Postpartum Exercise: When and How to Get Started

You might not feel like exercise when you’ve just welcomed your new little one into the world – and that’s pretty understandable. But once you’re ready, postpartum exercise can be a great way to get your body back to a healthy weight range. Let’s go through the facts on how to get moving after birth, and how to do it safely.

Benefits of postpartum exercise

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Weight control and fitness

Regular exercise can help you return to your pre-pregnancy weight range (but you should plan to be back to your pre-pregnancy weight about 6 months after childbirth). As well as burning calories, exercise helps you tone and strengthen your muscles.

Mental health

Exercise can boost your mental energy and promote better sleep – a precious resource for new parents. It also gives you a boost of mood-boosting endorphins, and could help provide some protection against postpartum depression.

When can I start postpartum exercise?

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When you can start exercise after birth depends a lot on what your pregnancy and delivery were like, as well as your general fitness level. For example, the American Congress of Obstetricians and Gynecologists (ACOG) advises that it’s safe to start up exercise a few days after the baby is born, provided you had a healthy pregnancy, and a normal vaginal delivery.1

However, it’s not always so cut-and-dry. If you didn’t get regular exercise all through your pregnancy, it’s best to get the all-clear from your doctor at your 6-week checkup, and start off slow. If you had a complicated pregnancy or delivery, or a C-section birth, you may need to wait a little longer for your body to recover enough to start exercise.

The bottom line? It depends. No two pregnancies (or moms!) are alike, and you may need more time to recover from pregnancy than you think. When you’d like to start an exercise plan, always check with your doctor or midwife first.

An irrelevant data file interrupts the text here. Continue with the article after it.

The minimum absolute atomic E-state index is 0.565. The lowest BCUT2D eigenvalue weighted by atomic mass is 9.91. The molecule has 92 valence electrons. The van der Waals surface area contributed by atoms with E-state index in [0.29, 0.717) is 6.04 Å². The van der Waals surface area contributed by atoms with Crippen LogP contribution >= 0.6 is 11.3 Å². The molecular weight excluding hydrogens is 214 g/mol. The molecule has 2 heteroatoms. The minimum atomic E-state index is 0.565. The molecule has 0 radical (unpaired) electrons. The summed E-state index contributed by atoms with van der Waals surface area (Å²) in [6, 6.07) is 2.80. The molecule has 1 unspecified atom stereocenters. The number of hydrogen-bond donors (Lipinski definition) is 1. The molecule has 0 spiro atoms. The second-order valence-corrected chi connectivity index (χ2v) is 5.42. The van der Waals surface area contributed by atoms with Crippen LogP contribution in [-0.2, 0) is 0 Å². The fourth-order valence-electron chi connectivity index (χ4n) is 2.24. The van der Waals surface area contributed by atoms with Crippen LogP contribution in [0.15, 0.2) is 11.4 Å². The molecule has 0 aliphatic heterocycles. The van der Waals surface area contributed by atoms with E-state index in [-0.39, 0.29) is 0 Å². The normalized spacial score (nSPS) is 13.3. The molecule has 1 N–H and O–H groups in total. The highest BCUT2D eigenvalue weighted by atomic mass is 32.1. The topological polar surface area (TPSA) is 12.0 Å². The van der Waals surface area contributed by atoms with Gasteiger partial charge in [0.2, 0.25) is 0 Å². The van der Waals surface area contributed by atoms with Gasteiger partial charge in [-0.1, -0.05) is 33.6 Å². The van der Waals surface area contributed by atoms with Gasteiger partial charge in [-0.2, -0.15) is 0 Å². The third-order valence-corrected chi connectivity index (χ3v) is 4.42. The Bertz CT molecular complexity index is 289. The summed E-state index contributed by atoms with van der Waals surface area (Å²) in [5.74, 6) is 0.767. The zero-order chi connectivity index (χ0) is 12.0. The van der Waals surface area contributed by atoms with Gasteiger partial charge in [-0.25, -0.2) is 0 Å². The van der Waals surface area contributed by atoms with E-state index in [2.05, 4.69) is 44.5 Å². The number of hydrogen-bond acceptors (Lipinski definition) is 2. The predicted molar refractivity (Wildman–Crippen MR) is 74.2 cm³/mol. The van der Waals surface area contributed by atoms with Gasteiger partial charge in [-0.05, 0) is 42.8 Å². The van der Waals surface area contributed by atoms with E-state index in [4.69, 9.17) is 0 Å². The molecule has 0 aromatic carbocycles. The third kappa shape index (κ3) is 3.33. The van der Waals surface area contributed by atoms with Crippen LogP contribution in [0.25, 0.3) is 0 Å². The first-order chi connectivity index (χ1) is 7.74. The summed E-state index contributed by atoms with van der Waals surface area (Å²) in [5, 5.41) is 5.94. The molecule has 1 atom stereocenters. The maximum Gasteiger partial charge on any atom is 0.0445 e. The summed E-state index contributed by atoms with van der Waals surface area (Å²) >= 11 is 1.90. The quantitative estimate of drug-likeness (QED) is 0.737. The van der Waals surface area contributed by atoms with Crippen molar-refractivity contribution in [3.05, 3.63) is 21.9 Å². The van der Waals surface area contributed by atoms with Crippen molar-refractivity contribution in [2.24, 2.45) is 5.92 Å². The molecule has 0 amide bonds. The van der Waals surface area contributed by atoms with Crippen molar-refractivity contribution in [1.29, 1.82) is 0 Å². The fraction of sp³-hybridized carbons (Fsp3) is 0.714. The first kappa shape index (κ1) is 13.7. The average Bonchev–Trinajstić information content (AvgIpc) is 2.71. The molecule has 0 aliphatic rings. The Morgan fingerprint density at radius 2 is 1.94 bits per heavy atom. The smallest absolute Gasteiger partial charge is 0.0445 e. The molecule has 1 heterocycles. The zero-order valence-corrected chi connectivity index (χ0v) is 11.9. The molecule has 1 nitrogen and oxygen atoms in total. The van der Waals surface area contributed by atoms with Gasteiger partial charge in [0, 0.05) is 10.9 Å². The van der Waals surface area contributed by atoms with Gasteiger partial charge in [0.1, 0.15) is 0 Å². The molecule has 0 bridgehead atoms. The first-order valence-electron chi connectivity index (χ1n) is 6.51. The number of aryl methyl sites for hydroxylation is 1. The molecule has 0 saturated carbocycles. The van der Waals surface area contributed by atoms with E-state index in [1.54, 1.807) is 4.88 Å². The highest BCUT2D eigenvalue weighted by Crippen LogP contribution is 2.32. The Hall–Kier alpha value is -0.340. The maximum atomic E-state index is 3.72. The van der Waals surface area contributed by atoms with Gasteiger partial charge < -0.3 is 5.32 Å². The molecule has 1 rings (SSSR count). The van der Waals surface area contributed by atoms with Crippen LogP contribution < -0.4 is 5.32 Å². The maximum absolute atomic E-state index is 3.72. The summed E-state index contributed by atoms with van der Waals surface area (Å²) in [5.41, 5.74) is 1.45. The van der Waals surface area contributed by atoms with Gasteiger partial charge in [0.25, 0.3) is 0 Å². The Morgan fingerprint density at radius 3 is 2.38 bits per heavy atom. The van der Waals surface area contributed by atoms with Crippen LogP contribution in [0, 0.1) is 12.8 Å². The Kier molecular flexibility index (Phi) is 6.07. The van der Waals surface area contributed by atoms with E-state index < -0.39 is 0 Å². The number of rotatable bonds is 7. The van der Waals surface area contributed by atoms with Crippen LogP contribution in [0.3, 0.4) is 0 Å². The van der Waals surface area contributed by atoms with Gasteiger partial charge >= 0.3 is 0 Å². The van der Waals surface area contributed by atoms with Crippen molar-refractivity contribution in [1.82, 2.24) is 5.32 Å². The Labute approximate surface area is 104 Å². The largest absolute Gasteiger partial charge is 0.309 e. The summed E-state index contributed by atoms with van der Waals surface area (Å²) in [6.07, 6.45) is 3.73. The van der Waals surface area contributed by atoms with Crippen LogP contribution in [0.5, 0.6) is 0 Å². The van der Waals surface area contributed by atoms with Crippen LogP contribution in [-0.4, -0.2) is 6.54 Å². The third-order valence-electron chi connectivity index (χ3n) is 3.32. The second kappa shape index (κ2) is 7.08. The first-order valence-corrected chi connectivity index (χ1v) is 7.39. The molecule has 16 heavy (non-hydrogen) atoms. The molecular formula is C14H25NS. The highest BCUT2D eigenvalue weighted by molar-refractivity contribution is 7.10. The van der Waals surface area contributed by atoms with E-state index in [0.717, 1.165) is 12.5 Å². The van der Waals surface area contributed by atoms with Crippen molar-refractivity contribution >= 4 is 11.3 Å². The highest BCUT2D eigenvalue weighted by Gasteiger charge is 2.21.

How much should I exercise after giving birth?

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ACOG recommends that once you’ve recovered from childbirth, healthy moms should aim to work up to 150 minutes of exercise per week – but you can split that up as best fits your lifestyle.2

However, the key here is not to overdo it. Just 5 to 10 minutes at a time is fine to start off with, gradually increasing the length of your exercise sessions. Recovering from pregnancy and birth takes time, and if you push yourself too far, you might end up feeling too worn-out to stay active. Listen to your body, and don’t push yourself too hard: it’s possible to work up to your activity targets bit by bit.

Postpartum exercise tips

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Starting your post-baby exercise plan might seem a little intimidating, but there are ways to stay comfortable and motivated while you get back into shape.

Join a class

Many gyms and community centers offer classes for new moms to get into shape. Not only does this give you a good structure for your post-baby workouts, but it’s a great way to make friends with fellow moms.

Take care of your breasts

Breasts can get pretty uncomfortable during exercise if they’re not well supported. Before you get started on an exercise plan, invest in a well-fitting sports bra. If you’re breastfeeding, take some of the strain out by feeding your baby or pumping out your milk before exercise, and wear nursing pads just in case there are any leaks.

Include your baby

Taking care of a newborn baby takes a lot of you, so if you’re running low on time or energy, you might feel too worn out for a full work out. That doesn’t need to mean the end of your exercise plans, though.

Including your baby in activities like enjoying a walk around the neighborhood in a stroller gives you a chance to bond as well as meet your activity goals.

Postpartum exercise is a great way to take care of yourself

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It might take a while for your body to bounce back from giving birth, but don’t get discouraged. Once you’ve got the all-clear from your physician, think about the ways you can gradually increase your activity levels in your daily life.

Enjoying exercise can be your first step to a healthy and happy post-pregnancy lifestyle, and can offer opportunities for you to bond with your baby and other moms.